As part of our patching process we applied security patches to one of the vSphere ESXi servers. All seemed to go well until we tried to compose systems onto it. We ended up with VDI clients being added to the server, but they’d never start up.

Clearly this was something to do with the patches that were applied.

Checking the log bundle we produced it was certainly an SSL related issue. Those damned certificates again! Well not quite.

Reading through the vmware-vdicomposer.log I picked up on a few of these messages:

Machine Name: VDICOMPOSER, Timestamp: 24/10/2016 15:01:52, App Domain Name: SviWebService.exe, Thread Identity: , Windows Identity: NT AUTHORITY\SYSTEM, OS Version: Microsoft Windows NT 6.1.7601 Service Pack 1, reason: ServiceUnreachable access host: vdiesx01.domain.local access port: 902 disk datastore path: [vdiesx01_fio] VDITestNew_1/VDITestNew_11-internal.vmdk expected certificate thumbprint:

Very strange, a blank thumbprint. Checking the VDI database table dbo.VPX_HOSTS we compared the expected thumbprint to the actual thumbprint on the vSphere server and all looked good. But something couldn’t be right.

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VMWare Horizon Client for Linux — October 21, 2016

VMWare Horizon Client for Linux

That was an interesting challenge. A colleague was trying to install the VMWare Horizon Client into Linux without any real Linux experience. I know that installing things into Linux isn’t as cut and dried as running a setup program in Windows, but VMWare really don’t help themselves by making this easy for Linux noobs.

The actual install runs a .bundle file script which does carry out the install fairly seamlessly, but when it finishes it turns out that it looks for some older dependencies than are available on the flavour of Linux being used.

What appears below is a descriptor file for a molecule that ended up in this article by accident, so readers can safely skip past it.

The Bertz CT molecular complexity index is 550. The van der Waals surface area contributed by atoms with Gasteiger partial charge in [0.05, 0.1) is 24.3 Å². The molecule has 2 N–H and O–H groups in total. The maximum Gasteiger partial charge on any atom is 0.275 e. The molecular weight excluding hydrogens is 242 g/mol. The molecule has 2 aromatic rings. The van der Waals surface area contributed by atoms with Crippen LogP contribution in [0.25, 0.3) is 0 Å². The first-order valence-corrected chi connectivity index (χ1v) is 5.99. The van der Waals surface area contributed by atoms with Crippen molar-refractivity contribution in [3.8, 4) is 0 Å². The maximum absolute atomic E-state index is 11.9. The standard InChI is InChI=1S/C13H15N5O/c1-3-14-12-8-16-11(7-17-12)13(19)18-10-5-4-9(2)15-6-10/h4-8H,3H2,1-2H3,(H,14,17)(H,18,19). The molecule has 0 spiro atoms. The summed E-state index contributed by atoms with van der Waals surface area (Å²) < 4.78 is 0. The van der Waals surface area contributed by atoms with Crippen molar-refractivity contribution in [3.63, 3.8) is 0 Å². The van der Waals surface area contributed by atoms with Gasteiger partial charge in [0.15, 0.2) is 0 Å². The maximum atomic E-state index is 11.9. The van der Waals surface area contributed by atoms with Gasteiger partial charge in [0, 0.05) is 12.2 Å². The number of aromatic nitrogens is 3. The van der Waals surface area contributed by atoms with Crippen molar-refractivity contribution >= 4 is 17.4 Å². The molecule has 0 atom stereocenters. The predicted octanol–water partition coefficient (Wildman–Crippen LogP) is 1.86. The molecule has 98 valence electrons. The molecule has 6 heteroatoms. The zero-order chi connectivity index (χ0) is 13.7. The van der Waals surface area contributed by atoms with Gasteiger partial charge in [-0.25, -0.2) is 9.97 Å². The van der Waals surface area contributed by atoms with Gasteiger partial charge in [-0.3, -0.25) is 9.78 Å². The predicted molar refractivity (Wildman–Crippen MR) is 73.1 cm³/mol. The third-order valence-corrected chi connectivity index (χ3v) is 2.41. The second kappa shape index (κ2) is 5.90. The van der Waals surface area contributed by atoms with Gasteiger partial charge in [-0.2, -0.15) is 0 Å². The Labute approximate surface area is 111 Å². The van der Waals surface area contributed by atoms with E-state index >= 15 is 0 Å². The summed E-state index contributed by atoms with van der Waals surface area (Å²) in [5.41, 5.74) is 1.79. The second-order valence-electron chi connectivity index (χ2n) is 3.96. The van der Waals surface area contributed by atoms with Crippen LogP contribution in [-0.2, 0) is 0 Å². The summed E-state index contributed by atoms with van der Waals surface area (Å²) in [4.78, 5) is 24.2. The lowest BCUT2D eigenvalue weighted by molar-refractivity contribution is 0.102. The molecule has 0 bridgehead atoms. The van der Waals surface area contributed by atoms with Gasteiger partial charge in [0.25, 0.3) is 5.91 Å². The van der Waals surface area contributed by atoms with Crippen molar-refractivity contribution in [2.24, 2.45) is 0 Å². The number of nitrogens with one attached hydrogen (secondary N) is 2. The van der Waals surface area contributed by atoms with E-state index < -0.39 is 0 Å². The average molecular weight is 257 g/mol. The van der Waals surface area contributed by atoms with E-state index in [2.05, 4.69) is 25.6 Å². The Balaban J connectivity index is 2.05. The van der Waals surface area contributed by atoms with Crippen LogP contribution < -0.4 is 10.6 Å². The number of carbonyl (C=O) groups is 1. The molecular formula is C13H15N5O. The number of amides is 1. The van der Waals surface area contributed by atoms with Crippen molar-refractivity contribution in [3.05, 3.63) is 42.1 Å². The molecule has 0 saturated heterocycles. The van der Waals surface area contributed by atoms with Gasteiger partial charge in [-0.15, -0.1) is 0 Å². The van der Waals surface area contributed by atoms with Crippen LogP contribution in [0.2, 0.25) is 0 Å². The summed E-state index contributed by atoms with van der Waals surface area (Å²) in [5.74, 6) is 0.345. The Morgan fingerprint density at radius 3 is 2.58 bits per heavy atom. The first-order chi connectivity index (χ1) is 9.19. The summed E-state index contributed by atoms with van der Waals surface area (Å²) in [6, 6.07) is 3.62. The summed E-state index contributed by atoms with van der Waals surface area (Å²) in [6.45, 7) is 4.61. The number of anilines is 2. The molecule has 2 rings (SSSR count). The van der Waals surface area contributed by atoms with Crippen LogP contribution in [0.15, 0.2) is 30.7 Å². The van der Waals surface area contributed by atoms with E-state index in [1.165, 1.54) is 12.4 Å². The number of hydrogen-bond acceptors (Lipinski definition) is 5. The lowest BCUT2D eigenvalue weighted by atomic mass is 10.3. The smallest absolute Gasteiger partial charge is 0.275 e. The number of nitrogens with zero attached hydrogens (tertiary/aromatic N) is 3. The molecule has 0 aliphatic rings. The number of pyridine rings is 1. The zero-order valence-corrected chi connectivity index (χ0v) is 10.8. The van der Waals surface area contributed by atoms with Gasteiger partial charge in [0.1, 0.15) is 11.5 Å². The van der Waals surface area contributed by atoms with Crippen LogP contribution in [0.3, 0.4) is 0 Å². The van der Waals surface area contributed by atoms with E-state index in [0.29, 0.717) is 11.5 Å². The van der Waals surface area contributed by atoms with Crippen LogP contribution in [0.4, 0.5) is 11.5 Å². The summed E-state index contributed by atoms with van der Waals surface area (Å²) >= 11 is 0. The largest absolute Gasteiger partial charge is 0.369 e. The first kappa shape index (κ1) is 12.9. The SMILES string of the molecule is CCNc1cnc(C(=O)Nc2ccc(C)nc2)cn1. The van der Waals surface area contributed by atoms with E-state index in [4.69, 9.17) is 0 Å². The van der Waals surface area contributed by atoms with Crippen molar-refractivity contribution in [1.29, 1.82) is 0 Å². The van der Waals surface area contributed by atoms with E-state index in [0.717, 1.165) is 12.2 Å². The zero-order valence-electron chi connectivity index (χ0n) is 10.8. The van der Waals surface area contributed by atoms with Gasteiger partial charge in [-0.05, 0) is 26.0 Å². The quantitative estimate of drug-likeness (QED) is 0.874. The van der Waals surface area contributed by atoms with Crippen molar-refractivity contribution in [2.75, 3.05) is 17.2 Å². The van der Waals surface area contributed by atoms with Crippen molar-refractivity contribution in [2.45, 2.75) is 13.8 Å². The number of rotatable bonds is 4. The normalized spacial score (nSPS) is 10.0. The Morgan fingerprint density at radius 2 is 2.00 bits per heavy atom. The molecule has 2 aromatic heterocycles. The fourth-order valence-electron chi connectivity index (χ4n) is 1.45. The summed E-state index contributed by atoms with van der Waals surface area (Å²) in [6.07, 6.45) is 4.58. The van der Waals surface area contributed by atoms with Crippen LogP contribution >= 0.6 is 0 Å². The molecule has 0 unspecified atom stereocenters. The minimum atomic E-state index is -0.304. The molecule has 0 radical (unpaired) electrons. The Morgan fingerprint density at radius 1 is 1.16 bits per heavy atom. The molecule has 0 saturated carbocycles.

How’s a Linux noob supposed to understand that?

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vCenter Server Appliance Patching — October 20, 2016

vCenter Server Appliance Patching

The online manual suggests that all you need do is mount (attach) the ISO onto the VCSA and then from the command line stage and install the patches:

# software-packages stage --iso
# software-packages install --staged

After mounting the ISO to VCSA the hurdle I encountered from the command line was that software-packages “command not found”.

So I gave up on the command line and went back to the web GUI (very unlike me).

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VMWare Updates —

VMWare Updates

As we’re running the VSCA appliance we can’t use the GUI Update Manager plug-in as that only works with Windows, despite VMWare being very Linux based. So, for us, keeping the hosts up to date is a manual process from the command line.

Download the latest VMWare updates from the support site.

https://my.vmware.com/group/vmware/patch#search

Then stick them onto a volume that all the hosts have access to. For big infrequent storage we use a Synology NAS and an NFS share that is mounted on all servers.

Make sure SSH is enabled on the host you want to update, under Manage, Settings, Security Profile in VCSA.

Migrate all of your running hosts off to another and put it into maintenance mode. The non-running will get migrated by maintenance mode.

~ # esxcli software vib update -d /vmfs/volumes/SYNOLOGY/vSphere/5.5/Updates/ESXi550-201608001.zip